I remember all three of us being slightly nervous during the vow exchange. It was a really sweet moment, and I appreciated the vulnerability we all showed.
"I remember all three of us being slightly nervous during the vow exchange. It was a really sweet moment, and I appreciated the vulnerability we all showed," recalls the bride, revealing that they shared personal vows at the altar.
The couple planned to honeymoon on their first anniversary in May 2020, which as Sandiswa explains, "fell smack-bang in the middle of the COVID-19 restrictions." So, the couple still has a week in Bali to look forward to!
Just like they began the ceremony, the newlyweds recessed to a traditional Xhosa wedding song as guests danced in the aisle.
Kwabena and I have very different approaches to project planning...We did have a whole lot of fun though, and we had plenty of laughs!
"Kwabena and I have very different approaches to project planning. He’s always ready to whip up a super detailed spreadsheet, whereas I go through life with the help of loosely constructed mind notes and 'back of the hand' scribbles," admits Sandiswa of wedding planning. "We did have a whole lot of fun though, and we had plenty of laughs!"
"We had kind of thrown all the elements that we loved into the makeup of the day: live band, African signing, and dancing, marimbas," she adds. As the ceremony ended and guests made their way to the reception, the African band continued to play.
The reception was held inside a glass building—one of the couple's favorite nuances of the venue—and much like the ceremony, the décor was minimal. Sandiswa and Kwabene decorated the space with the help of family and friends, saying, "It didn’t quite turn out like our Pinterest vision board but we were super proud of the result!"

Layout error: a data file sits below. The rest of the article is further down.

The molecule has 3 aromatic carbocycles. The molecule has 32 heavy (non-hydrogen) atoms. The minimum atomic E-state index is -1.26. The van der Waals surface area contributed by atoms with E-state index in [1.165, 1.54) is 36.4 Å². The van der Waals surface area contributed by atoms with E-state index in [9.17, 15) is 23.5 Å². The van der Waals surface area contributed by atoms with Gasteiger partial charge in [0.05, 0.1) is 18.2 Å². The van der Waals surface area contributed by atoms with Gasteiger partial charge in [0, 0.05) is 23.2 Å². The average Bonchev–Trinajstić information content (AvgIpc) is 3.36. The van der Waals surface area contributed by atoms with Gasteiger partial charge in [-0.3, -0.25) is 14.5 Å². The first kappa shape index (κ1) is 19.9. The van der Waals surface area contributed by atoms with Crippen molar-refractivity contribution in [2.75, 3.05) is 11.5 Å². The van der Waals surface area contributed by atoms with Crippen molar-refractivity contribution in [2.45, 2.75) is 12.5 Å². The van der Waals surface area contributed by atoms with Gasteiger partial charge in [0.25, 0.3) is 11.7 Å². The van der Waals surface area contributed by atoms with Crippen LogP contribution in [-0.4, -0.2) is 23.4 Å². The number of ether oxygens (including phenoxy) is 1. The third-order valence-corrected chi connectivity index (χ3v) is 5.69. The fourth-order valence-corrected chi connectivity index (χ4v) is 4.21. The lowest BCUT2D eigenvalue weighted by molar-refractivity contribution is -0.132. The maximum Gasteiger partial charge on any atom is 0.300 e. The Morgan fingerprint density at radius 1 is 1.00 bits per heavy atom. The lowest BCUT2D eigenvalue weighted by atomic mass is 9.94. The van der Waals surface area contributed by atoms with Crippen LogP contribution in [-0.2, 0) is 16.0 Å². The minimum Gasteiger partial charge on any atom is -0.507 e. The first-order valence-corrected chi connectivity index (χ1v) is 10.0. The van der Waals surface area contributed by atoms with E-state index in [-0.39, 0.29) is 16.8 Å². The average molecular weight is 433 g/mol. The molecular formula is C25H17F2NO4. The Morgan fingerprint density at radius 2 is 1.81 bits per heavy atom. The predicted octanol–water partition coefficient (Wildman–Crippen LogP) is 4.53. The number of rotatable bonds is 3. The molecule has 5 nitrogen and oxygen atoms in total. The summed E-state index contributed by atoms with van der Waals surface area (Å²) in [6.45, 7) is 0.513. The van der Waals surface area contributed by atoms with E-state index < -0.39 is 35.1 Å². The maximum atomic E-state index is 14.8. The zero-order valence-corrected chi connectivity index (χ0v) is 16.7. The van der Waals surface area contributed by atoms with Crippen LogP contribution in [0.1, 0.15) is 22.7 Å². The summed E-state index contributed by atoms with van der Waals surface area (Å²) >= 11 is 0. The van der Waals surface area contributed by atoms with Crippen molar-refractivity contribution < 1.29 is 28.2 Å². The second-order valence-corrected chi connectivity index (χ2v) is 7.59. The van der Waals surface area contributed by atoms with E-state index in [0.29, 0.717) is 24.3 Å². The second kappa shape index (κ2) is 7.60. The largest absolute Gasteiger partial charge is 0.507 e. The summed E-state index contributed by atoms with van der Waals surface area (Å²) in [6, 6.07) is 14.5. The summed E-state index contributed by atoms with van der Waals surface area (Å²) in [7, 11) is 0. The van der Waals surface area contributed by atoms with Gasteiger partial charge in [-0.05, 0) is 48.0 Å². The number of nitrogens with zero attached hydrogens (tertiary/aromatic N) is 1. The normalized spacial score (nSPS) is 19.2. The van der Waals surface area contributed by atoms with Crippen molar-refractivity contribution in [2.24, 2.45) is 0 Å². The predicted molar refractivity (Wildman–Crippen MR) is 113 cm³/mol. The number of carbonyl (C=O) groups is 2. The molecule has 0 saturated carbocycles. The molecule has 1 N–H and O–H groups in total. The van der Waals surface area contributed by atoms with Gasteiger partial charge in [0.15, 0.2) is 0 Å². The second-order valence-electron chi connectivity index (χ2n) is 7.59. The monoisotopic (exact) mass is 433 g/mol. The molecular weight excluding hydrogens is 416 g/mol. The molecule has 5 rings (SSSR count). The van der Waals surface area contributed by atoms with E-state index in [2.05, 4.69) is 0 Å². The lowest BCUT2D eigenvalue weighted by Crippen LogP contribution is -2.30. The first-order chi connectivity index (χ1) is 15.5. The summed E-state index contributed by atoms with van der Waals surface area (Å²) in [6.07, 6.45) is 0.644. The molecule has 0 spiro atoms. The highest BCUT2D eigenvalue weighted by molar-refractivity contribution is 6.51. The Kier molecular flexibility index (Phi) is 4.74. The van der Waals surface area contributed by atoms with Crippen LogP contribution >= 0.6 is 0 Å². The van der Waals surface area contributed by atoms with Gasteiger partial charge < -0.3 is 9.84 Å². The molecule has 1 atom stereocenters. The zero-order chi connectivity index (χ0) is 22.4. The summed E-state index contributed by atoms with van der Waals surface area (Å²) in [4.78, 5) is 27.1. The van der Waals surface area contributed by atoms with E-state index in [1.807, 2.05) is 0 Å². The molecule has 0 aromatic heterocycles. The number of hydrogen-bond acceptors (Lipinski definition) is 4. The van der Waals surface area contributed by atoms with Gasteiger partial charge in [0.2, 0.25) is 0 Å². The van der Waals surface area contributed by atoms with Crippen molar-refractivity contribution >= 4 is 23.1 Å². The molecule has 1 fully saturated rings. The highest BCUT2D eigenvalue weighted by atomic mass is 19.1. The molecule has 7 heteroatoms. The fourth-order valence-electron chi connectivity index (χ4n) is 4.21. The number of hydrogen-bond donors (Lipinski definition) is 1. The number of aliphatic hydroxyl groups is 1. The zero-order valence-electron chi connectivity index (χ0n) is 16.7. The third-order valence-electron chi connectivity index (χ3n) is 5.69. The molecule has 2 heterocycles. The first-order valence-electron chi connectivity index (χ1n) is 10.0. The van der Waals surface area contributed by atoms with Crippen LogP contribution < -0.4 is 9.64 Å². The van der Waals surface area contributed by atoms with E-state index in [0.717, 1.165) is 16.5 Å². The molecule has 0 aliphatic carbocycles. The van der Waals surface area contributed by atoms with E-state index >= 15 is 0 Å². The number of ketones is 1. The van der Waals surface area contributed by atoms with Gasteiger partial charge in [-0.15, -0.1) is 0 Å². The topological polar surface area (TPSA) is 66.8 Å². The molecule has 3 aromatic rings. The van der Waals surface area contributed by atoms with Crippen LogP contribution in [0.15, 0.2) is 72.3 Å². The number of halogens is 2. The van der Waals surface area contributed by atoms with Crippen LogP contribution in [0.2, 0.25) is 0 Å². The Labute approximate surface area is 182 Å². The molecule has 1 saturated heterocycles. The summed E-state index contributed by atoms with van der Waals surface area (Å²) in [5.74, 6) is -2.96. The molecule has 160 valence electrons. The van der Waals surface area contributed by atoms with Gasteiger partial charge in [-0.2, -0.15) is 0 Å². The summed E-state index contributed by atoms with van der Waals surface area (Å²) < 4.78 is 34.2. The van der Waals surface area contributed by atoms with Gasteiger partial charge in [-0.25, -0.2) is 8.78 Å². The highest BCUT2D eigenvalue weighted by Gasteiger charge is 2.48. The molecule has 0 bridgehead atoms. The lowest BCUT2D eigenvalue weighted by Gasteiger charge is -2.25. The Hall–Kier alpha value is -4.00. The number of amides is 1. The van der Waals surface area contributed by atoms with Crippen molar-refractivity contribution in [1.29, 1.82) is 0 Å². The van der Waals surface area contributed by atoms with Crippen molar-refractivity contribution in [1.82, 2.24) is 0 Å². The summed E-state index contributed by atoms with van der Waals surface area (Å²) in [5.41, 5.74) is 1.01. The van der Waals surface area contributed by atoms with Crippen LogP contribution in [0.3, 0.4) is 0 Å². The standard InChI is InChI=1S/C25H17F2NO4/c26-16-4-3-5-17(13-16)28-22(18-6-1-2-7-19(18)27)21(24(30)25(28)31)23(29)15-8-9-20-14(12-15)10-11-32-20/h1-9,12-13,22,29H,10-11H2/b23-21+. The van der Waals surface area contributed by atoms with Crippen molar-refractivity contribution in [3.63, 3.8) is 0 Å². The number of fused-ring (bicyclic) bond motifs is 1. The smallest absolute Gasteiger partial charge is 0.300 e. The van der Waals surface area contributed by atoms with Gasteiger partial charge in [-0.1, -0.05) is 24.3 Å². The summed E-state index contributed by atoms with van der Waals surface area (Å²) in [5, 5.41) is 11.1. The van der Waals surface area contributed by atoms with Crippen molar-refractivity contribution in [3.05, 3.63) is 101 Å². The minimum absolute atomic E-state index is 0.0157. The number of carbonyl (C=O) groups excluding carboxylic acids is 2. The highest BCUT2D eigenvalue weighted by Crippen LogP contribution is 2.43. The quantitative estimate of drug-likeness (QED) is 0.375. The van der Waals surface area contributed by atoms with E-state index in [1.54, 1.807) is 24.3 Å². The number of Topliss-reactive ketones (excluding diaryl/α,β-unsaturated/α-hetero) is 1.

Her cousin, who happens to own an event company, created arrangements of pink, red, and white flowers for the table centerpieces.
"[The day] completely took a life of its own with the guests deciding to start the 'party' and the dancing even before the reception officially kicked off," remembers the bride. "We ended up sitting down for the main meal about two hours later than initially planned, and by then the mood was already so incredibly jovial and festive, with people breaking into song and dance at the slightest provocation."
When guests finally did sit down for the meal, they were served an array of traditional African delicacies like flame-grilled corn on the cob to start, umngqusho (a classic dish of samp beans), and meat stews and vegetables.
Sandiswa and Khabena didn't have a first dance and instead danced with African singers, as well as their guests. The bride's brother also hired a live band to play later in the evening. She recalls, "[They] played an amazing selection of popular afro-pop hits that had everyone on their feet."
"For both of us, it was just watching everything coming together so beautifully on the day," reflects the couple on their favorite wedding memory. As for wedding planning advice? Sandiswa leaves couples with this: "Remember, the day will be beautiful even without the frills that you thought you had to absolutely have...so don’t stress. And you’ll never regret getting a really good photographer—ever!"
Venue Die Woud
Bridal Gown Asanda Madyibi
Shoes Kat Maconie
Makeup La Makeup Artistry
Mother of the Bride's Dress Artisanal Xhosa clothing makers in the Eastern Cape
Groom’s Attire Artisanal Xhosa clothing makers in the Eastern Cape
Engagement Ring Dear Rae Jewellery
Wedding Bands Dear Rae Jewellery
Floral Design Flowers for Africa, arranged by Bukhosini Events
Ceremony Music Shosholoza African Dancers
Reception Music Owethu Ndwandwe Music
Catering Die Woud
Cake Sugar Studio
Photography Thunder & Love Wedding Photography